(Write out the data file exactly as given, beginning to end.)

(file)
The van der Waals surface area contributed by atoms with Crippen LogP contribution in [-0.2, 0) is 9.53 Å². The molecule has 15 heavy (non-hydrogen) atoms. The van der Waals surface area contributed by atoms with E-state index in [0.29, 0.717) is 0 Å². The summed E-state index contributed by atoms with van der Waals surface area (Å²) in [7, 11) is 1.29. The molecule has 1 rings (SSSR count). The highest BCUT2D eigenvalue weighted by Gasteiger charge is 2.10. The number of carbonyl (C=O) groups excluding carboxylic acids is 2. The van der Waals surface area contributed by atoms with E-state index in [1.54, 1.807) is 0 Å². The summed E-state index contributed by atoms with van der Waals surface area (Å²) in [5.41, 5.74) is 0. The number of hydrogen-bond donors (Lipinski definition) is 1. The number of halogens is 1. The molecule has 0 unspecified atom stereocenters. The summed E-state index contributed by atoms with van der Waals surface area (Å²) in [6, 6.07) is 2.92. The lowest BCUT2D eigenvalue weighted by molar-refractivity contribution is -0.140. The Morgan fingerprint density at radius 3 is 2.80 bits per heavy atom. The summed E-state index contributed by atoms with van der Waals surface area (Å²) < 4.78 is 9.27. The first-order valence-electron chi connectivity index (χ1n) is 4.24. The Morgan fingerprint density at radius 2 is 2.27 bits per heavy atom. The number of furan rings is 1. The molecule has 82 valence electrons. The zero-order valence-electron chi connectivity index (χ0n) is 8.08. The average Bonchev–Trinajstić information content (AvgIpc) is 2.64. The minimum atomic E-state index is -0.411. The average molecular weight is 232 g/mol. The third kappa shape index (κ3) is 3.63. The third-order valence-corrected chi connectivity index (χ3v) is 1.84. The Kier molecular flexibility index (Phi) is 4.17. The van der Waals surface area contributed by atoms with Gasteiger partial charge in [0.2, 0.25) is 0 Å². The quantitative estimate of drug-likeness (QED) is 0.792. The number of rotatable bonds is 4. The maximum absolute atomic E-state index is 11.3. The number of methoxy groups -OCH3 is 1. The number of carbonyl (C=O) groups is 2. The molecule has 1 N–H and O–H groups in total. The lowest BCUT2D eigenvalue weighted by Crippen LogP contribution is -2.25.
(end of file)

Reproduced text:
The van der Waals surface area contributed by atoms with Crippen LogP contribution in [-0.2, 0) is 9.53 Å². The molecule has 15 heavy (non-hydrogen) atoms. The van der Waals surface area contributed by atoms with E-state index in [0.29, 0.717) is 0 Å². The summed E-state index contributed by atoms with van der Waals surface area (Å²) in [7, 11) is 1.29. The molecule has 1 rings (SSSR count). The highest BCUT2D eigenvalue weighted by Gasteiger charge is 2.10. The number of carbonyl (C=O) groups excluding carboxylic acids is 2. The van der Waals surface area contributed by atoms with E-state index in [1.54, 1.807) is 0 Å². The summed E-state index contributed by atoms with van der Waals surface area (Å²) in [5.41, 5.74) is 0. The number of hydrogen-bond donors (Lipinski definition) is 1. The number of halogens is 1. The molecule has 0 unspecified atom stereocenters. The summed E-state index contributed by atoms with van der Waals surface area (Å²) in [6, 6.07) is 2.92. The lowest BCUT2D eigenvalue weighted by molar-refractivity contribution is -0.140. The Morgan fingerprint density at radius 3 is 2.80 bits per heavy atom. The summed E-state index contributed by atoms with van der Waals surface area (Å²) < 4.78 is 9.27. The first-order valence-electron chi connectivity index (χ1n) is 4.24. The Morgan fingerprint density at radius 2 is 2.27 bits per heavy atom. The number of furan rings is 1. The molecule has 82 valence electrons. The zero-order valence-electron chi connectivity index (χ0n) is 8.08. The average Bonchev–Trinajstić information content (AvgIpc) is 2.64. The minimum atomic E-state index is -0.411. The average molecular weight is 232 g/mol. The third kappa shape index (κ3) is 3.63. The third-order valence-corrected chi connectivity index (χ3v) is 1.84. The Kier molecular flexibility index (Phi) is 4.17. The van der Waals surface area contributed by atoms with Gasteiger partial charge in [0.2, 0.25) is 0 Å². The quantitative estimate of drug-likeness (QED) is 0.792. The number of rotatable bonds is 4. The maximum absolute atomic E-state index is 11.3. The number of methoxy groups -OCH3 is 1. The number of carbonyl (C=O) groups is 2. The molecule has 1 N–H and O–H groups in total. The lowest BCUT2D eigenvalue weighted by Crippen LogP contribution is -2.25.